I bet you would be a little astonishing by just looking at the title and probably asked yourself, ‘How can a man live without a heart?’
In fact, there is nothing wrong about the title. In Taiwan, a 60-year-old retired electrician lived for 16 days without a heart but supported by 2 artificial heart-lung machines while he was waiting for heart transplant at the National Taiwan University Hospital (NTUH). He is believed to be the world’s first heartless survivor.
During January 2008, the retired electrician, who had no prior record of major illnesses, suffered from severe coughing and displayed flu-like symptoms. On February 12, he was admitted to Chi Mei Medical Centre (CMMC) in Southern Tainan City.
He was diagnosed with infective endocarditis - a bacterial infection that can seriously damage the lining of the heart's chambers and valves. His heart failed just a day after and doctors had to perform emergency surgery. His entire heart was removed because the damage was so extensive.
The patient’s family took only 20 minutes to decide the removal of the heart but the operation required 9 hours. The patient’s son, who was a doctor with CMMC, understood the risk and helped the decision.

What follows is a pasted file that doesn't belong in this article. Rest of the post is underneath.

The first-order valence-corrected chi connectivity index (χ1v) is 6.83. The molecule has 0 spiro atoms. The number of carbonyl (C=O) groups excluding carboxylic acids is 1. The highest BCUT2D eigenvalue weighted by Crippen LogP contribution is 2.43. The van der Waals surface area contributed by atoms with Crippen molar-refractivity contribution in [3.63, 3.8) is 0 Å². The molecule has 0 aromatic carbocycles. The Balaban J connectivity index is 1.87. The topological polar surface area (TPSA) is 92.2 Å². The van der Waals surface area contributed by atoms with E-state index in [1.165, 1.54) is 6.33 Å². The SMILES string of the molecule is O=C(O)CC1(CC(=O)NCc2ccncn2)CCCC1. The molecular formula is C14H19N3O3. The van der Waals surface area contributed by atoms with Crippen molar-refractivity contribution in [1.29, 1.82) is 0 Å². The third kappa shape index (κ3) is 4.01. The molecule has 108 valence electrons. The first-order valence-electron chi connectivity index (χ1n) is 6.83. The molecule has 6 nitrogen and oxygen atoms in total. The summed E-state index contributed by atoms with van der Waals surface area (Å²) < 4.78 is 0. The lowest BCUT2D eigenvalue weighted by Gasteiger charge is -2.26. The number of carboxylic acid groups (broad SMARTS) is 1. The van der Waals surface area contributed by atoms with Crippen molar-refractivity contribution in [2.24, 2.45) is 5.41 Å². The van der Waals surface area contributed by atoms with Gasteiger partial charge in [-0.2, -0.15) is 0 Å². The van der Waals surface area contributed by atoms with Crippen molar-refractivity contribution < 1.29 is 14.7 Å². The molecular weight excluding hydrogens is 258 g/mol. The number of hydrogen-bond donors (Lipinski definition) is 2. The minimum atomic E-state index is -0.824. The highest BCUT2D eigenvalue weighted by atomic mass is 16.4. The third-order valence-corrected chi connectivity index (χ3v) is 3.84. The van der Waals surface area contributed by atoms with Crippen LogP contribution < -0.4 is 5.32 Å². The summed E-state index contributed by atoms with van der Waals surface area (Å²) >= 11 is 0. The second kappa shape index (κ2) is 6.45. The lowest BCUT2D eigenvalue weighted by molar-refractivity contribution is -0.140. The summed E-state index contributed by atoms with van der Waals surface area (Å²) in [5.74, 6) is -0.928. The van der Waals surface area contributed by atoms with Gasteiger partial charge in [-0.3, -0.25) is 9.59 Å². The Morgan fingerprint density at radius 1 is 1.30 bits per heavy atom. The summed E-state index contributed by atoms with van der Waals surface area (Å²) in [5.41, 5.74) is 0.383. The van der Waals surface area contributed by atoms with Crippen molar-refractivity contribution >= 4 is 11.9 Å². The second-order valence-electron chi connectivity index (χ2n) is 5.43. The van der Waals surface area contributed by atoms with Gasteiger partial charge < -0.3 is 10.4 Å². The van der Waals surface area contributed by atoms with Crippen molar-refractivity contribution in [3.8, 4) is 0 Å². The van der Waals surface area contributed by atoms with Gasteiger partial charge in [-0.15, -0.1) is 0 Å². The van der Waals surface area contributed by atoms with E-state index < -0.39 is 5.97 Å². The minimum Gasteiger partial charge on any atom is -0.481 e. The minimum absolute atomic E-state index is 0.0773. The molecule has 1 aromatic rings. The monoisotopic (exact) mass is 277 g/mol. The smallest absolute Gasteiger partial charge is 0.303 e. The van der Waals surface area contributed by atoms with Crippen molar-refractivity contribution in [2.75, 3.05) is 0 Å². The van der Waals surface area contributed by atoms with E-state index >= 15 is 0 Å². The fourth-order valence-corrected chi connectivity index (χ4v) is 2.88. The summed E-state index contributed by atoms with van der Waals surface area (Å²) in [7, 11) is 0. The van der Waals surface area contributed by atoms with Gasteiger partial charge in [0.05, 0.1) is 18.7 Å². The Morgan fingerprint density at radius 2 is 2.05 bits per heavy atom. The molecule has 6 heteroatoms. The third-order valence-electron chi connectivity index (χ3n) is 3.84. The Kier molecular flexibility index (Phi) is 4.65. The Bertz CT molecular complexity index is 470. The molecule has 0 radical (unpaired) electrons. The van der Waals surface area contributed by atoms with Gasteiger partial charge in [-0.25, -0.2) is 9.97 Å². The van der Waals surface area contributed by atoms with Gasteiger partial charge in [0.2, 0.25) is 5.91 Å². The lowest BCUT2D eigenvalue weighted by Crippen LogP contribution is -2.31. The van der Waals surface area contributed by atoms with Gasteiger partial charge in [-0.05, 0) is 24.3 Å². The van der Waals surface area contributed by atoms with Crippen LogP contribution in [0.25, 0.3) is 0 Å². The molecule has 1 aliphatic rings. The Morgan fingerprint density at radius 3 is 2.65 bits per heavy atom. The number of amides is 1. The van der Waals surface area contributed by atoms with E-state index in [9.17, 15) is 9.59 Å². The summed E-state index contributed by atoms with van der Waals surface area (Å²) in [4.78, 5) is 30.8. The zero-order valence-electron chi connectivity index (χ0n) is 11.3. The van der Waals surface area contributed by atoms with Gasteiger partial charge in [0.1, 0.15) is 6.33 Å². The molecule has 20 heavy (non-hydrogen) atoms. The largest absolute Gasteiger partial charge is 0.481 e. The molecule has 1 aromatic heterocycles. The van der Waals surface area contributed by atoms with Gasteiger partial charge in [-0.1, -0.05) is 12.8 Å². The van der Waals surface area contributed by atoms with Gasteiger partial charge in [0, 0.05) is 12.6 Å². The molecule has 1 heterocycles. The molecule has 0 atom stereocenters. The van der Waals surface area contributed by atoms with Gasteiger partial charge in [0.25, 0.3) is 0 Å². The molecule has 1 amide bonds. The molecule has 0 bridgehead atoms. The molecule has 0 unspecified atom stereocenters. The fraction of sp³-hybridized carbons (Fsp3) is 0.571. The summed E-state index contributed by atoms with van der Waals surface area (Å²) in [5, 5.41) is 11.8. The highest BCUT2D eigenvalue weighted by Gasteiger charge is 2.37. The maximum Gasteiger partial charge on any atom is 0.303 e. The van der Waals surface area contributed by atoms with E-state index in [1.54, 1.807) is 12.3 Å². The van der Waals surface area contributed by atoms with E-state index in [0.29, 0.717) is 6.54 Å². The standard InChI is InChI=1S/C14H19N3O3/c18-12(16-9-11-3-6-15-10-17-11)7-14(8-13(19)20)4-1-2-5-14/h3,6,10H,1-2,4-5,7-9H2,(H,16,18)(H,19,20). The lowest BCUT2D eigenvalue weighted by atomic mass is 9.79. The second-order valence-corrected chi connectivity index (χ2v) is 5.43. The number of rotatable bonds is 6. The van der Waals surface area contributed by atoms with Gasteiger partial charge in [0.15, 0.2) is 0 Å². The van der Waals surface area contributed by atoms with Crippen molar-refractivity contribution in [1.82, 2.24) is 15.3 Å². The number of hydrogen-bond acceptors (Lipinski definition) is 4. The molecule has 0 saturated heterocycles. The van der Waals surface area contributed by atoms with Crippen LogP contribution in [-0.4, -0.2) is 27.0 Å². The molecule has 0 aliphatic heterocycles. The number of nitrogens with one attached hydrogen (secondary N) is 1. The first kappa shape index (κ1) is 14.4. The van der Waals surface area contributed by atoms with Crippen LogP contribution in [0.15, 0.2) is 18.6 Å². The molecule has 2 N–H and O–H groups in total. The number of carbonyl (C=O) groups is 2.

After the removal of heart, the patient was connected to an 'Extra-Corporeal Membrane Oxygenation' (ECMO) machine. ECMO is the artificial heart-lung machine normally used to support a patient's damaged or infected heart or lungs until a donor of heart is found.
In order to have a higher chance of getting donor in Taipei, the patient was transferred the next day by an ambulance to the top hospital in Taiwan, NTUH. The journey took about 5 hours.
Upon arrival at NTUH, a second ECMO machine was connected to the patient. Artificial arteries transferred blood from the gaping hole in his chest to an external blood pump and artificial lung. The blood was warmed and filtered before being returned to his body. During the waiting period, he suffered blood infections twice.
The doctors had also considered but later on dropped the option of an artificial heart transplant because they were concerned about the risk of infection given his condition. A donor was eventually found on February 29, and he was discharged on April 1 and he is now recovering at home.